NACCHO Aboriginal and Torres Strait Islander Health and #WorldHeartDay #ClosingTheGap : NACCHO and the @END_RHD Coalition highlights #RHD Rheumatic Heart Disease as a leading cause of cardiovascular inequality for our mob

“ With Aboriginal and Torres Strait Islander people being 122 times more likely to have RHD than other Australians, it has become a priority issue for us to confront. In some of our communities, the average age of death from RHD is just over 40 years of age.

These statistics alone speak to the urgency of increased comprehensive and collaborative action.

We want to put ourselves in the strongest position to end this disease over the coming decades.

NACCHO Chief Executive Officer and Co-Chair of END RHD , Ms Patricia Turner AM

Read / Download full NACCHO Press Release HERE

What causes Rheumatic Heart Disease (RHD)? see Part 2 below

Photo above: In February 2019, NACCHO also welcomed an announcement from the Hon Ken Wyatt AM, Minister for Indigenous Australians, that saw the Federal Government commit $35 million over three years to support the creation of a vaccine that could end RHD in Australia.

Read NACCHO RHD articles HERE

You can find lots of #WorldHeartDay resources like printable factsheets & infographics, to help educate, inspire & motivate people in your community to keep their hearts healthy

Download these Resources HERE

Read over 80 Aboriginal Heart Health articles published by NACCHO over past 7 Years

The National Aboriginal Community Controlled Health Organisation (NACCHO) is marking World Heart Day by raising awareness of the high prevalence of rheumatic heart disease (RHD) in Aboriginal and Torres Strait Islander communities.

Over 4,500 Aboriginal and Torres Strait Islander people are living with the effects of acute rheumatic fever, the precursor to RHD, or have RHD. If action is not taken now it is estimated another 10,000 will have developed ARF or RHD by 2031.

NACCHO is a founding member of END RHD, an alliance of health, research and community organisations seeking to amplify efforts to end rheumatic heart disease in Australia through advocacy and engagement.

To affirm the continued effort by NACCHO and its members to eradicate this disease, NACCHO encourages all Australians to show their support by pledging their commitment to ending RHD on the END RHD website:

RHD can have devastating effects and is a form of permanent heart damage which results from a throat or skin infection caused by Strep A bacteria.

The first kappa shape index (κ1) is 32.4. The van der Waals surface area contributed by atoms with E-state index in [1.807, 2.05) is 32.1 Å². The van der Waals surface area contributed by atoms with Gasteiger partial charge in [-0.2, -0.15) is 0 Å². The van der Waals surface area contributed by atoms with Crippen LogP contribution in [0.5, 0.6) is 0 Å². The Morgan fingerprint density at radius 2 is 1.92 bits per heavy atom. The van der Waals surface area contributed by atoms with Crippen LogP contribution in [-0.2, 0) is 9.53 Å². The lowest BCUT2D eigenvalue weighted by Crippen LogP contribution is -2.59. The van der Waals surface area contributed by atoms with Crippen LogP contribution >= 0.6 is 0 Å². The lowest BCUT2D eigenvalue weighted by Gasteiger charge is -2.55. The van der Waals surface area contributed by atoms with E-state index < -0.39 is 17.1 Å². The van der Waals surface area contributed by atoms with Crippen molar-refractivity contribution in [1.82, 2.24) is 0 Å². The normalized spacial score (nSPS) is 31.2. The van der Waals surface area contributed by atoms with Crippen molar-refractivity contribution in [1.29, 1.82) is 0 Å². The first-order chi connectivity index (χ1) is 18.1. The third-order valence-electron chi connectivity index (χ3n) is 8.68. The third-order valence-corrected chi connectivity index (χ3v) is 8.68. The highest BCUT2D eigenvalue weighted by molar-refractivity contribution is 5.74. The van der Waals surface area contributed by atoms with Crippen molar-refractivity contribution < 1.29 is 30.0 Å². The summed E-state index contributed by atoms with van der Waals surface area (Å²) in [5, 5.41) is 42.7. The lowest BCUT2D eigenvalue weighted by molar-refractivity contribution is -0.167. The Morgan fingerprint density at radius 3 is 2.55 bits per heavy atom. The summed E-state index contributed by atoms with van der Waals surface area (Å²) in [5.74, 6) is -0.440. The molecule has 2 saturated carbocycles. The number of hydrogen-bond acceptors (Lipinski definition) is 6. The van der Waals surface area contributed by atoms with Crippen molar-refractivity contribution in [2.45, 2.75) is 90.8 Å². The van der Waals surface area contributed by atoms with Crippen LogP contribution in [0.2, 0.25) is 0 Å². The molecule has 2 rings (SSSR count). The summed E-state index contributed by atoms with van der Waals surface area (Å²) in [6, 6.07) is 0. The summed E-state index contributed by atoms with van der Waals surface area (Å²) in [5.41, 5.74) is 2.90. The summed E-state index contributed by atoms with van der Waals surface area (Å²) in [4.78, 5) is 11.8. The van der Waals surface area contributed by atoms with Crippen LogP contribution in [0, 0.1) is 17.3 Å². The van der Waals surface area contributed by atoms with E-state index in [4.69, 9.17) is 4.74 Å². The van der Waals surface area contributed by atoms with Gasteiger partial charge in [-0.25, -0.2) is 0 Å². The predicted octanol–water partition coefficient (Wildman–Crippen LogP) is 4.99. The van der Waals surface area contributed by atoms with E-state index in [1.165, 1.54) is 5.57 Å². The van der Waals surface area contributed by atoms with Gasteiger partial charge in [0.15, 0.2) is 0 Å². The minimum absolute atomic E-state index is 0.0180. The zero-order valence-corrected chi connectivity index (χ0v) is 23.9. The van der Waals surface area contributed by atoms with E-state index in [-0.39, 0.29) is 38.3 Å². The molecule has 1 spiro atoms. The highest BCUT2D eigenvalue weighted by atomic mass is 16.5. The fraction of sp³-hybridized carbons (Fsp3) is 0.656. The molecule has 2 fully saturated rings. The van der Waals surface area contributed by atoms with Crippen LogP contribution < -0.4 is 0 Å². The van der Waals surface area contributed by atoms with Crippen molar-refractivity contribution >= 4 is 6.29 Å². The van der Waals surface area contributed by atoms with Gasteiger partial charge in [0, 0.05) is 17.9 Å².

Although it is most commonly experienced by individuals living in developing countries, Australia has some of the highest rates of the disease in the world, occurring almost exclusively in Aboriginal and Torres Strait Islander communities.

Full details of these 5 priorities HERE 


Part 2 What causes Rheumatic Heart Disease (RHD)?

What causes Rheumatic Heart Disease (RHD)?

When a child gets a group A streptococcal infection of the throat (known as strep throat), their body’s immune system, in trying to fight that infection, produces antibodies. Sometimes these antibodies, in addition to killing the strep, can damage their heart. Acute rheumatic fever can occur following an untreated strep throat infection and can cause irreparable damage to the major cardiac valves, known as rheumatic heart disease.

How common is RHD?

RHD is considered a third-world disease yet Australia has some of the highest rates in the world. About 3-5 per cent of Aboriginal people living in remote and rural areas have the condition. Children aged between 5 and 14 years are most likely to get rheumatic fever.

What are the risk factors of RHD?

Certain living conditions make streptococcal infections more likely. Known risk factors include poverty, overcrowding and limited access to medical care. It is thought that the bacteria may also enter the body through skin cuts and abrasions – so skin sores in a child should never be ignored.

What are the symptoms?

Damaged heart valves found in RHD mean the heart cannot work normally. Symptoms include heart murmur, chest pain, breathlessness, and swelling of face and legs. RHD can result in heart failure and premature death.

How is it diagnosed?

Rheumatic fever is not a straightforward diagnosis – there’s no single test but rather a checklist of symptoms, including heart inflammation, fever, painful joints and skin rash. Early diagnosis and taking preventative antibiotics can stop it developing into RHD. People with RHD require ongoing medical care, antibiotic treatment and possibly cardiac surgery.

The only effective way to stop rheumatic fever recurring is to have monthly penicillin injections, for 10 years or until the patient has turned 21.


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